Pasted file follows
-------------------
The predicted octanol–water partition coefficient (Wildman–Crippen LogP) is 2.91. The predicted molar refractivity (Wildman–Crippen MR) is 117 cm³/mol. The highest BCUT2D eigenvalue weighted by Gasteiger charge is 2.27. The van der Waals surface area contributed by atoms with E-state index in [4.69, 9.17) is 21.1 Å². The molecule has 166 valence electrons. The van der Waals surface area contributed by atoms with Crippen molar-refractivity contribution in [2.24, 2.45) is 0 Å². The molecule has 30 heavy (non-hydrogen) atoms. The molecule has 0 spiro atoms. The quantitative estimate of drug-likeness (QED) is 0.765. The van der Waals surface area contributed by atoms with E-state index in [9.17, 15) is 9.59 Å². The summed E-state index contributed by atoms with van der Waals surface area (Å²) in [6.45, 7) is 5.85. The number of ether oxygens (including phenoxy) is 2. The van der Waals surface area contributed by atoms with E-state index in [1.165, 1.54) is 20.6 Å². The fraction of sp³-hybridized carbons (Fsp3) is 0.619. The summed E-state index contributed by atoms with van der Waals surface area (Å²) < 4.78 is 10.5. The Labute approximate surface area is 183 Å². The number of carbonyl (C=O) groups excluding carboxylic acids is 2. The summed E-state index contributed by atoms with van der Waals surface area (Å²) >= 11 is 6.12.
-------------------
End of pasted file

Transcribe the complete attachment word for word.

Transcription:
The predicted octanol–water partition coefficient (Wildman–Crippen LogP) is 2.91. The predicted molar refractivity (Wildman–Crippen MR) is 117 cm³/mol. The highest BCUT2D eigenvalue weighted by Gasteiger charge is 2.27. The van der Waals surface area contributed by atoms with E-state index in [4.69, 9.17) is 21.1 Å². The molecule has 166 valence electrons. The van der Waals surface area contributed by atoms with Crippen molar-refractivity contribution in [2.24, 2.45) is 0 Å². The molecule has 30 heavy (non-hydrogen) atoms. The molecule has 0 spiro atoms. The quantitative estimate of drug-likeness (QED) is 0.765. The van der Waals surface area contributed by atoms with E-state index in [9.17, 15) is 9.59 Å². The summed E-state index contributed by atoms with van der Waals surface area (Å²) in [6.45, 7) is 5.85. The number of ether oxygens (including phenoxy) is 2. The van der Waals surface area contributed by atoms with E-state index in [1.165, 1.54) is 20.6 Å². The fraction of sp³-hybridized carbons (Fsp3) is 0.619. The summed E-state index contributed by atoms with van der Waals surface area (Å²) < 4.78 is 10.5. The Labute approximate surface area is 183 Å². The number of carbonyl (C=O) groups excluding carboxylic acids is 2. The summed E-state index contributed by atoms with van der Waals surface area (Å²) >= 11 is 6.12.